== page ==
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Technology demonstration of large-scale photo-electrochemical system for solar hydrogen production

Periodic Reporting for period 2 - PECSYS (Technology demonstration of large-scale photo-electrochemical system for solar hydrogen production)

Reporting period: 2018-07-01 to 2019-12-31

Solar driven hydrogen generation via water electrolysis is an archetypal use of renewable energy that ensures a sustainable energy supply while minimising green-house emissions. The challenges for adaptation by society are the high cost of the technology and maintaining the reliability of supply compared to conventional energy supply from fossil fuels. Thus the specific objectives of the project are:
• To study and develop devices for integrated photo-electrochemical concepts and scale viable concepts to prototype size > 100 cm².
• To use socio-techno-economic analysis to predict and select concepts with levelised cost of hydrogen production below € 5/kg.
• To scale the prototypes of the less mature but promising technologies to a demonstrator with active area > 10 m².
• To achieve a hydrogen production of 16 gH2/h from the demonstrator resulting from a solar to hydrogen conversion efficiency (ηSTH) of at least 6 %.
• To ensure that the initial solar to hydrogen conversion efficiency of the demonstrator does not reduce by more than 10 % relative after six months of continuous operation.
In the reporting period, five major project achievements have been achieved. Firstly, a 100 sq. cm CuInGaSe-alkaline electrolysis system was built and tested in Uppsala (Sweden) under 1000 W/sq. m illumination achieving a maximum solar to hydrogen (STH) efficiency of 8.5 % and a hydrogen generation rate of 2.87 g/h/sq.m. Secondly a 294 sq. cm silicon heterojunction photovoltaic (PV) module integrated on an alkaline electrolyser was built and tested in Berlin (Germany). The average solar to hydrogen conversion efficiency achieved under 1000 W/m² irradiance was 3.8% for a temperature range of 40-50°C. Both alkaline electrolysis systems used earth abundant transition metal catalysts. Thirdly, outdoor tests in Catania (Italy) of a direct coupling of a 730 sq.cm SHJ bifacial PV module to a single proton exchange membrane (PEM) cell demonstrated STH efficiency of 14% and an average production rate of 2.5 g/h/sq.m for irradiance levels between 800-1200 W/sq.m. Fourthly, in Juelich (Germany), a commercial 2 sq.m SHJ bifacial PV module was coupled to a PEM electrolyser stack and achieved an STH efficiency of 12% with a similar H2 production rate. Lastly, a techno-economic analysis of actually implemented prototypes has revealed that the capital costs of the electrolyser dominates the levelized cost of hydrogen (LOCH) production for all the concepts. However, if the device energy conversion efficiency can be improved significant reductions in the LCOH can be achieved.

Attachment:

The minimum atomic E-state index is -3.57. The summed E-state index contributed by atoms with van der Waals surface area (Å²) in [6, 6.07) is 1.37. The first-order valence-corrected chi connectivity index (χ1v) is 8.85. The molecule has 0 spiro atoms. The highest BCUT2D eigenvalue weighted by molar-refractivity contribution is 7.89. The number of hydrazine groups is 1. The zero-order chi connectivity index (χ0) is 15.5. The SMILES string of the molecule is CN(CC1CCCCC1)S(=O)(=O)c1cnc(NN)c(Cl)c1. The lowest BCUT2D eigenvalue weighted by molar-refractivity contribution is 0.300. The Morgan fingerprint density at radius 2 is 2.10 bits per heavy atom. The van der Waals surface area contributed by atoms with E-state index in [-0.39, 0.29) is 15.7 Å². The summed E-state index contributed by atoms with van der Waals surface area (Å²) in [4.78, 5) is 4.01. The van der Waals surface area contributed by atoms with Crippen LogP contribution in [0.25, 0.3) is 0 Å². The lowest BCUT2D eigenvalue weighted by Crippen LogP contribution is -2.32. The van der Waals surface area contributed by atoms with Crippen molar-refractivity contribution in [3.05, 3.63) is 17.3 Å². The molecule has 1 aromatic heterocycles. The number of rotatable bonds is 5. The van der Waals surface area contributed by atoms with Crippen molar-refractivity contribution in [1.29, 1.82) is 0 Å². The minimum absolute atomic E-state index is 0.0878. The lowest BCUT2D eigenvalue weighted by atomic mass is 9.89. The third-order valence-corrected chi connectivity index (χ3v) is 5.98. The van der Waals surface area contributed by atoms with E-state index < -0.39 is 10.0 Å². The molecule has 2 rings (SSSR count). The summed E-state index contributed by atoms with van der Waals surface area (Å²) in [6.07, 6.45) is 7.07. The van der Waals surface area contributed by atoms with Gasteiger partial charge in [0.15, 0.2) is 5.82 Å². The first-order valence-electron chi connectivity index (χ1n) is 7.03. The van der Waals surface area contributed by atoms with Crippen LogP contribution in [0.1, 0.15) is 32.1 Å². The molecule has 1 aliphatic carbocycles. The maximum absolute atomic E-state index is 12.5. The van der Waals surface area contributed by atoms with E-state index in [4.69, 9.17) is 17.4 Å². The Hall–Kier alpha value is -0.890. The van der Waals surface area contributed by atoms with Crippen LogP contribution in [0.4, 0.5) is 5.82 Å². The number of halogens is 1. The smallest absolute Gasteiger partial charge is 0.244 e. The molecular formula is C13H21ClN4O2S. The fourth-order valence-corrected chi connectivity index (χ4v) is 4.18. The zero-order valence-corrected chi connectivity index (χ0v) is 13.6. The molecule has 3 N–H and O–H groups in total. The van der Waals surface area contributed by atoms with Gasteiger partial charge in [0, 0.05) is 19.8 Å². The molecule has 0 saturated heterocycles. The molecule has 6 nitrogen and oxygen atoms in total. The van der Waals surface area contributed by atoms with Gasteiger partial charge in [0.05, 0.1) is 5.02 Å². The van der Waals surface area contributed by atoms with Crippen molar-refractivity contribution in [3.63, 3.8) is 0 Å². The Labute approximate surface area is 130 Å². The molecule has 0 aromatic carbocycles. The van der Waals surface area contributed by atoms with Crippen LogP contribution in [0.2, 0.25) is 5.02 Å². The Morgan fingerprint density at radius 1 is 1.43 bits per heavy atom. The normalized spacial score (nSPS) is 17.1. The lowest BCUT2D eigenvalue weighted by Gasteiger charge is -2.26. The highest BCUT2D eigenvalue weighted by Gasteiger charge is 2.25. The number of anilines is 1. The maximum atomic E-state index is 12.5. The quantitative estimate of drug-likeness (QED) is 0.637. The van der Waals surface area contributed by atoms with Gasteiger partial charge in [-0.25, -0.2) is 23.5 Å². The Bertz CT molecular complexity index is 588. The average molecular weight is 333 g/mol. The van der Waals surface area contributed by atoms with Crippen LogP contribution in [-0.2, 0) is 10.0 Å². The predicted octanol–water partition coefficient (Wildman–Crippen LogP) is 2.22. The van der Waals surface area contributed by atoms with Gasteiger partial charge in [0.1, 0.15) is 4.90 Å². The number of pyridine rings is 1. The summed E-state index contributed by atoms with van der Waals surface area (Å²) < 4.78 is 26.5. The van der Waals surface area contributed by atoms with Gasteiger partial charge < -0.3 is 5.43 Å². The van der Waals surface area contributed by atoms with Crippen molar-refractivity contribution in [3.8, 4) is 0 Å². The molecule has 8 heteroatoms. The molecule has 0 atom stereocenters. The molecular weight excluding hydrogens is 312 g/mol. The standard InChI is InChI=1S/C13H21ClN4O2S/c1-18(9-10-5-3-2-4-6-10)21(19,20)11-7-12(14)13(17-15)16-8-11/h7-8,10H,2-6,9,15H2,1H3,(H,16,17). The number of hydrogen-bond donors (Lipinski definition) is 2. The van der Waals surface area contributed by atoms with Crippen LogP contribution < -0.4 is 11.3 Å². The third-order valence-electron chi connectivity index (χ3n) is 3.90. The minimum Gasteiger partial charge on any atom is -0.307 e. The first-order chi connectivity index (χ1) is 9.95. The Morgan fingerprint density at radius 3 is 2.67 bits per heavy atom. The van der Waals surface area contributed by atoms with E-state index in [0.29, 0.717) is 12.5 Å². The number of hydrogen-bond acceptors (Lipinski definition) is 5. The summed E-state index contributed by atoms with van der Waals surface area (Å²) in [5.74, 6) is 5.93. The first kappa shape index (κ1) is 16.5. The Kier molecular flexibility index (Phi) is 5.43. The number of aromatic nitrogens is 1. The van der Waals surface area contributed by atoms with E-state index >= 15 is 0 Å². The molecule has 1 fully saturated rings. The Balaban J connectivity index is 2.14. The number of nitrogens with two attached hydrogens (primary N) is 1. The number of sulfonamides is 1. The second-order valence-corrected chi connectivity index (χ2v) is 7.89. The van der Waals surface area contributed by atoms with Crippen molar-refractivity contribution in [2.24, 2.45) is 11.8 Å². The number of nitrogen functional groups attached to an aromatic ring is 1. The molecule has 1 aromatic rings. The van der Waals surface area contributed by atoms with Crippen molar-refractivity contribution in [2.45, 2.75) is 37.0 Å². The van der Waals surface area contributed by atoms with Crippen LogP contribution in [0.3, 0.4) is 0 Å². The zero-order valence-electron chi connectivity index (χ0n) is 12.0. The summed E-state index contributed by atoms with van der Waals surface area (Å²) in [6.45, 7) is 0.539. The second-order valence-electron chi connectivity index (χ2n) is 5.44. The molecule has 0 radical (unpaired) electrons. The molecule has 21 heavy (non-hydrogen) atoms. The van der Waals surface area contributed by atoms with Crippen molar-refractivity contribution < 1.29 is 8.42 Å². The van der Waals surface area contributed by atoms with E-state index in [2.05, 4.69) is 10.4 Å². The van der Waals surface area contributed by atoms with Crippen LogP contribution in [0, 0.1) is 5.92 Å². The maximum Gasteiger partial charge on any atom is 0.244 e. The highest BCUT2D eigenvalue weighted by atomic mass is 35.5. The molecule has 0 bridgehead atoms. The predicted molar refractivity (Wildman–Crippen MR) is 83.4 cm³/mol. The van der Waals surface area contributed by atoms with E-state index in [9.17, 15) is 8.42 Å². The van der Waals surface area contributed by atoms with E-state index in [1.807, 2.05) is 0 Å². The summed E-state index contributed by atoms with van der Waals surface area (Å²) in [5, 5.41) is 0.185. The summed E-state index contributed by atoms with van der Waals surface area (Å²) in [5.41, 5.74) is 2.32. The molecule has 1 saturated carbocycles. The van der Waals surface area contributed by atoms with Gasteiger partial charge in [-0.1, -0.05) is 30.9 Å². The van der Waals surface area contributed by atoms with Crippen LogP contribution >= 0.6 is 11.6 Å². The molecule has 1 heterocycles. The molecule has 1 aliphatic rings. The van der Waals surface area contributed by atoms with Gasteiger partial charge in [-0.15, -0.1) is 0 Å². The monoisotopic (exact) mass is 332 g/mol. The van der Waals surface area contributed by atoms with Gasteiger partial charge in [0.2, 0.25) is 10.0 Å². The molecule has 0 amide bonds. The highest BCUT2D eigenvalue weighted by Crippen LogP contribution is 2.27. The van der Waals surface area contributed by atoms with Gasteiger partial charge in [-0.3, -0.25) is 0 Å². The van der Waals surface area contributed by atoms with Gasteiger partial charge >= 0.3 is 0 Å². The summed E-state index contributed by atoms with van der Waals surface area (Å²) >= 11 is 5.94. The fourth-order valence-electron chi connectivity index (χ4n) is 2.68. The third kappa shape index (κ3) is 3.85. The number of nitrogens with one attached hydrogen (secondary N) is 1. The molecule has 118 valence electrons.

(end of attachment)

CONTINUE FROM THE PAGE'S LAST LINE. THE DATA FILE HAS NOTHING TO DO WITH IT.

The 294 sq. cm silicon heterojunction PV integrated electrolyser was tested under natural sunlight for over 70 hours providing behavioural data under a wide range of weather conditions which is seldom reported in the literature for such devices.Both the silicon heterojunction and CuInGaSe PV integrated electrolysers achieved high efficiency values for their size class in comparison with the state of the art. Also, though direct coupling of PEM electrolysers to commercial size PV modules is not new,uniquely in PECSYS, the operating temperature of the PEM electrolysers is not actively controlled and water is supplied only from the cathode side potentially reducing investment and operating costs. The final project demonstrator test field shall feature a small 80 sq. cm CIGS PV integrated electrolyser, a square metre- sized silicon heterojunction (SHJ) PV integrated electrolyser, several discrete commercial sized SHJ and CIGS PV panels connected to PEM electrolysis stacks with standard and low catalyst loading. Having a mix of technological approaches in the final demonstrator will give us a unique opportunity to study the effect of PV and electrolysis active materials on the device performance and stability behaviour under realistic conditions thus providing a diverse data set for future reference. If the project can successfully upscale the demonstrated laboratory devices using earth abundant materials to a 10 m² demonstrator with high efficiency and long-term durability, then this would contribute progress towards commercialisation of green hydrogen storage for renewable energies. Moreover, the reduction or complete elimination of critical raw materials in the device would also promote faster deployment of the technology on a large scale by reducing the cost of hydrogen.
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